white flag with EPA logo flies outside the agency's  DC headquarters

A flag with the U.S. Environmental Protection Agency's logo flies outside the federal agency's headquarters in Washington, D.C. on October 1, 2016.

(Photo: U.S. Environmental Protection Agency)

Lawsuit Accuses EPA of Hiding Critical Data About Harms of 'Forever Chemicals'

"By sitting on this critical information, EPA is advancing the private interests of a corporate violator and shirking its public health responsibilities," said one plaintiff's attorney.

A federal lawsuit filed Thursday by a pair of environmental advocacy groups accuses the U.S. Environmental Protection Agency of "wrongfully withholding test data and other vital information" regarding the presence of so-called "forever chemicals" in millions of fluorinated plastic containers.

The lawsuit—filed in the U.S. District Court in Washington, D.C. by Public Employees for Environmental Responsibility (PEER) and the Center for Environmental Health (CEH)—argues that the EPA is violating Toxic Substances Control Act (TSCA) disclosure requirements by improperly classifying health and safety data as trade secrets.

Referring to per- and polyfluoroalkyl substances—commonly known as forever chemicals because they do not biodegrade and accumulate in the human body—the suit also accuses the EPA of "denying the public access to the results of testing showing the levels of PFAS in fluorinated plastic containers and their contents along with the identities of the products in which these toxic materials are present."

PEER and CEH said that after they filed a Freedom of Information Act request "for documents shedding light on the health risks associated with PFAS in fluorinated containers," the EPA granted trade secret protection sought by Inhance Technologies, LLC.

Fluorination involves the high-temperature application of fluorine gas to plastic containers to make them more resistant to discoloration and permeation by solvents.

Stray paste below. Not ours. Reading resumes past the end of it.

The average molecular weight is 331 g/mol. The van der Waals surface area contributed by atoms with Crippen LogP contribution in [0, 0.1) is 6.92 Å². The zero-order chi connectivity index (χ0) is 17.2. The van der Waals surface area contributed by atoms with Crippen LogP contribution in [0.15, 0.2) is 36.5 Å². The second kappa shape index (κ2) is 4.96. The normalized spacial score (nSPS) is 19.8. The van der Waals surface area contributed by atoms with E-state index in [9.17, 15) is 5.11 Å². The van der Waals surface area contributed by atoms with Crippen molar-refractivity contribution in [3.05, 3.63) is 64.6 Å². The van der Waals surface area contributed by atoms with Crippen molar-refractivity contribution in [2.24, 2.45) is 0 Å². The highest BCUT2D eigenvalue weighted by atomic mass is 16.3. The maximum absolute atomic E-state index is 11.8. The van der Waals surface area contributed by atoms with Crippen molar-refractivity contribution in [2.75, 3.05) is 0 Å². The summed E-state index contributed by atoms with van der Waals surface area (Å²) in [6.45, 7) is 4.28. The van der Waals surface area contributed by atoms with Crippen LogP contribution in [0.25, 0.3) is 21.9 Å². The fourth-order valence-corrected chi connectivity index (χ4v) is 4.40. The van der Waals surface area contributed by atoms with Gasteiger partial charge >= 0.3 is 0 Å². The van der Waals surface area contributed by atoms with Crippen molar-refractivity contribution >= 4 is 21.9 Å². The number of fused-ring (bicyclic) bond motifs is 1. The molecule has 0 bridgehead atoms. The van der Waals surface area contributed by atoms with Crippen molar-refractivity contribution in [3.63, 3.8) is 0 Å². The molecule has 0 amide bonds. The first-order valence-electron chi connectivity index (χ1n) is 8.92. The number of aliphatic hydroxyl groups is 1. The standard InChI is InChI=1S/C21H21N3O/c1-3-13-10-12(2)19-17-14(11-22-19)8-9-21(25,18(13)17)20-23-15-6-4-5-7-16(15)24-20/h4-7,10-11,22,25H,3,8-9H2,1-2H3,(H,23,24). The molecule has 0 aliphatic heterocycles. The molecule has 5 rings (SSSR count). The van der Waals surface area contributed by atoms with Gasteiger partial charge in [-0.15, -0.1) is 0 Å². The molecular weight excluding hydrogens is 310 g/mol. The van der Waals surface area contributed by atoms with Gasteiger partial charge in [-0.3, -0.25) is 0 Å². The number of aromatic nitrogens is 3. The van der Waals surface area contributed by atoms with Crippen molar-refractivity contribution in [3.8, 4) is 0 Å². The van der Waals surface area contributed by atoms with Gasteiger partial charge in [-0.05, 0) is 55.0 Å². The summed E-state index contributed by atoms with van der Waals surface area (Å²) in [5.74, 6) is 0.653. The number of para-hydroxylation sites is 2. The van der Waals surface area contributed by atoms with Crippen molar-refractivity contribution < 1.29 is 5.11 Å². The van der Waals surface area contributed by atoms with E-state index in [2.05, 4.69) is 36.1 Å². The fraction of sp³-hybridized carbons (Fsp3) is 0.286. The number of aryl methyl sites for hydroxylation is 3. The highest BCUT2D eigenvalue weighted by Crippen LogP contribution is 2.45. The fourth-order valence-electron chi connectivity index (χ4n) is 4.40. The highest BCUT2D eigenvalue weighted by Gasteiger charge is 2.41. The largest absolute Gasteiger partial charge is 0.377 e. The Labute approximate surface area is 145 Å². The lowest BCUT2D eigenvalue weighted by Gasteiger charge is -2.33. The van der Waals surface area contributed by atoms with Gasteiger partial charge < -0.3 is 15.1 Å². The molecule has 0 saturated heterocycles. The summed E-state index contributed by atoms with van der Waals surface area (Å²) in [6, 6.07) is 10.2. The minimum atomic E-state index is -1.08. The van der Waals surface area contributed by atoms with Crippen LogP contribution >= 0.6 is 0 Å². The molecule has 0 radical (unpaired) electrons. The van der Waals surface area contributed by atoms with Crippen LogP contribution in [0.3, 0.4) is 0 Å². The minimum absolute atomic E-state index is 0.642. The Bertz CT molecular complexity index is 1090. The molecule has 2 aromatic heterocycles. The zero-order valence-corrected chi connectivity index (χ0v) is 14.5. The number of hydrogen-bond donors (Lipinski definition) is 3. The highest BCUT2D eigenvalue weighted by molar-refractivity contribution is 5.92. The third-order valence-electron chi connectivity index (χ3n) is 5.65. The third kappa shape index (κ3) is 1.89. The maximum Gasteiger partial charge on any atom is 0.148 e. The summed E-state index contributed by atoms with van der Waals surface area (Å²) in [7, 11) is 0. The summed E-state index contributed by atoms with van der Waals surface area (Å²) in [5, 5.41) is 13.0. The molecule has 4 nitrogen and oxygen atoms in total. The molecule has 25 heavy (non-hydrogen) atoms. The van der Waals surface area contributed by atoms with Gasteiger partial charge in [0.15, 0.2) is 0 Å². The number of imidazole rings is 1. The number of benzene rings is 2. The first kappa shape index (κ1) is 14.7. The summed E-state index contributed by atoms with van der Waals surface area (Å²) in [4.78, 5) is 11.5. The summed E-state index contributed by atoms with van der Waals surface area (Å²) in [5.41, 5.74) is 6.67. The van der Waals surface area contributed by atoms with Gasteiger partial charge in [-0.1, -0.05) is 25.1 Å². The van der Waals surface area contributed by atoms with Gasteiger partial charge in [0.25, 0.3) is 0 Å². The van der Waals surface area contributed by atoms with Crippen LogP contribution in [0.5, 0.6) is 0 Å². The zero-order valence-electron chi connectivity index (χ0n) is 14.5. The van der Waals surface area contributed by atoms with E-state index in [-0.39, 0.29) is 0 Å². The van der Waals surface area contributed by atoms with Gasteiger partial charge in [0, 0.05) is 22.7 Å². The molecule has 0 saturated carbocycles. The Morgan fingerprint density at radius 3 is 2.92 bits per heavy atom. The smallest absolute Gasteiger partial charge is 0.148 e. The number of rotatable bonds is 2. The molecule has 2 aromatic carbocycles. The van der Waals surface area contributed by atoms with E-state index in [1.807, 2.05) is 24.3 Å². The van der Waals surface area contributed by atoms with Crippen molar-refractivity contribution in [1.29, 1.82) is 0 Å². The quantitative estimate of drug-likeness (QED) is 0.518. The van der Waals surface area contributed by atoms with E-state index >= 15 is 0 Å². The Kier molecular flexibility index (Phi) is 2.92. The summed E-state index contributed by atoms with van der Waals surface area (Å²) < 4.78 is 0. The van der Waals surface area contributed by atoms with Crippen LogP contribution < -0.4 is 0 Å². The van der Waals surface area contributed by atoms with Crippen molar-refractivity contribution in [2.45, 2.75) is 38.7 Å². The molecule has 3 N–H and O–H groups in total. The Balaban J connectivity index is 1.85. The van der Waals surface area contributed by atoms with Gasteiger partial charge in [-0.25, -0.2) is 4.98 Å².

As PEER explained:

PFAS chemicals are formed during the fluorination of high-density polyethylene plastic containers by Inhance Technologies, LLC of Houston, Texas. Inhance is the sole U.S. company conducting this type of fluorination. Studies by EPA, independent researchers, and Inhance itself show that PFAS leaches from the walls of containers into their contents, thus exposing millions of people to PFAS without their knowledge...

Inhance fluorinates 200 million containers a year which are used to package diverse products ranging from fuels to foodstuffs, cosmetics, and cleaning products which consumers and workers use on a daily basis.

"EPA has found that these containers constitute a public health threat, a long-awaited determination that also should encompass the public's right to know," CEH counsel Bob Sussman, who is also a former senior EPA official, said in a statement announcing the new lawsuit.

Used in a broad range of products from clothing to nonstick cookware to firefighting foam, PFAS is linked to cancers of the kidneys and testicles, low infant weight, suppressed immune function, and other adverse health effects. It is found in the blood of 99% of Americans and a similar percentage of people around the world.

"Given the unquestionably major public health stakes, EPA should be stepping up and maximizing access to health and safety data, but the agency is disclosing vital information only grudgingly and with lingering secrecy even though disclosure is mandated by TSCA," Sussman lamented.

Colleen Teubner, PEER's litigation and policy attorney, asserted that "the cloak of confidential business information cannot be used to hide health and safety studies as EPA is currently doing."

"By sitting on this critical information, EPA is advancing the private interests of a corporate violator and shirking its public health responsibilities," she added.

The new lawsuit follows a December 2022 court filing by PEER and CEH seeking to stop Inhance from generating forever chemicals during the manufacture of plastic containers.

Thousands of PFAS-related lawsuits have been launched in U.S. courts over recent decades.

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